Using disaggregated poverty data to unravel the risk of immobility in a drought-prone area of Ethiopia

Marion Borderon, University of Vienna
Nega Kassa, Haramaya University
Laurence Reboul, Aix Marseille University
Yoann Doignon, Université Catholique de Louvain

While environmental and climate-related disruption is likely to increase in frequency and intensity in the future due to current greenhouse-gas emissions, its impacts on the complex patterns of human migration remains unclear and highly depend of local contexts. In Ethiopia for instance, droughts are frequent and their effects are exacerbated by deep rural poverty, limited government capacity and exposure to additional political, economic and health crises. To what extent is the relationship between drought and poverty shaping migration patterns and influencing the capacity of populations to sustain their livelihoods? Our paper examines the migration patterns of individuals by exploring a longitudinal dataset of 24,000 households over 10 years (2007-2016) from the Demographic Surveillance System of Kersa, Ethiopia. By doing so, we locate the epistemology at the scale of deprived rural areas and seek to explore data sources which could provide granular data to understand better the needs and experiences of vulnerable populations. Such empirical exploration contributes to bridge the gap of the current literature with a multilevel approach (individual, household, district) which aims to chart a middle path between generalized, macro-level analysis of migration drivers and impacts, and the specificities of individuals and households focused on in-depth ethnographic study research.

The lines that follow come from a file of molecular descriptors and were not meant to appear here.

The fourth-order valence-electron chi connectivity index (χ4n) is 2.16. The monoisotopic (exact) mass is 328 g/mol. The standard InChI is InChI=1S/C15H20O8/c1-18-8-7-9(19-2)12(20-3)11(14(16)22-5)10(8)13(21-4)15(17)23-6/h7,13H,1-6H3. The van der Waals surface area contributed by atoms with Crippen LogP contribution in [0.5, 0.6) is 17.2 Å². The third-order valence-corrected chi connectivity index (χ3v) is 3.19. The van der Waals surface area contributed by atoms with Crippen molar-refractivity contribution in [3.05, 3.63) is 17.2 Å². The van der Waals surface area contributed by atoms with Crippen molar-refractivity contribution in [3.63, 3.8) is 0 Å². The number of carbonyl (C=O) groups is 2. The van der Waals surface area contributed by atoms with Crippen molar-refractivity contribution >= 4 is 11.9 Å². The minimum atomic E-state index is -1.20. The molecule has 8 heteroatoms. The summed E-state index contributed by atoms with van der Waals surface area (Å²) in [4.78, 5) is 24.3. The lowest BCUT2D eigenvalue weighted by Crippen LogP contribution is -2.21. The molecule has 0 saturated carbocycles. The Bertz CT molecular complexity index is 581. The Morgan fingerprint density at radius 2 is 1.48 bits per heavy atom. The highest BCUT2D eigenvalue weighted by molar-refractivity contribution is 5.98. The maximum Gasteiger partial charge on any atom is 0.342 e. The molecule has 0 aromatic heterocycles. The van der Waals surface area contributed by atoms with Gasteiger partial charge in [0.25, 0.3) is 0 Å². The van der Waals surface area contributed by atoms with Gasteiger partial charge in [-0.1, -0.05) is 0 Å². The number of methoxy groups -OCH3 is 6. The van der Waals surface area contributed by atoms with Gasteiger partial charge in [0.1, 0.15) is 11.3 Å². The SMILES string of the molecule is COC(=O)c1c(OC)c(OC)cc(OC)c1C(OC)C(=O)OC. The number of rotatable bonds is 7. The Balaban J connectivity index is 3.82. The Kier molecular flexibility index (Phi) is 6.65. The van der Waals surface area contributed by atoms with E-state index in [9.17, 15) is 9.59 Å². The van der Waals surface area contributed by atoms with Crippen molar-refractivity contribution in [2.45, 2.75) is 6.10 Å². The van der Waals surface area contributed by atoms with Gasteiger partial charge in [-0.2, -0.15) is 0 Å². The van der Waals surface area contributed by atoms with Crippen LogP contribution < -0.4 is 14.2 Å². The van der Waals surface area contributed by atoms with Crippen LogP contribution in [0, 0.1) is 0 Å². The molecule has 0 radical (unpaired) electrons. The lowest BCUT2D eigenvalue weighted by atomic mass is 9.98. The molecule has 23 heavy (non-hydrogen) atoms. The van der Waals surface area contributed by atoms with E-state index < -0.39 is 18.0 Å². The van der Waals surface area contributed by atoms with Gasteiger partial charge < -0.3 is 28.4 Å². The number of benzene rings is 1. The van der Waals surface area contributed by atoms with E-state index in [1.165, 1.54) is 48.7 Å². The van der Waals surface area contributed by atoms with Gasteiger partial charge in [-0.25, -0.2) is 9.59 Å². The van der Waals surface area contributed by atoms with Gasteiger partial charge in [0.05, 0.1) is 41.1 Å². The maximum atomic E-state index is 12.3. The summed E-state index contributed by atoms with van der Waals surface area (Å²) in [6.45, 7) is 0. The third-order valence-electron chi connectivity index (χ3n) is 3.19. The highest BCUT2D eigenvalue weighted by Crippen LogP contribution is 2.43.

Keywords: Internal migration, Longitudinal studies, Multi-level modeling, Population geography

See extended abstract.

  Presented in Session 103. Human Mobility and the Environment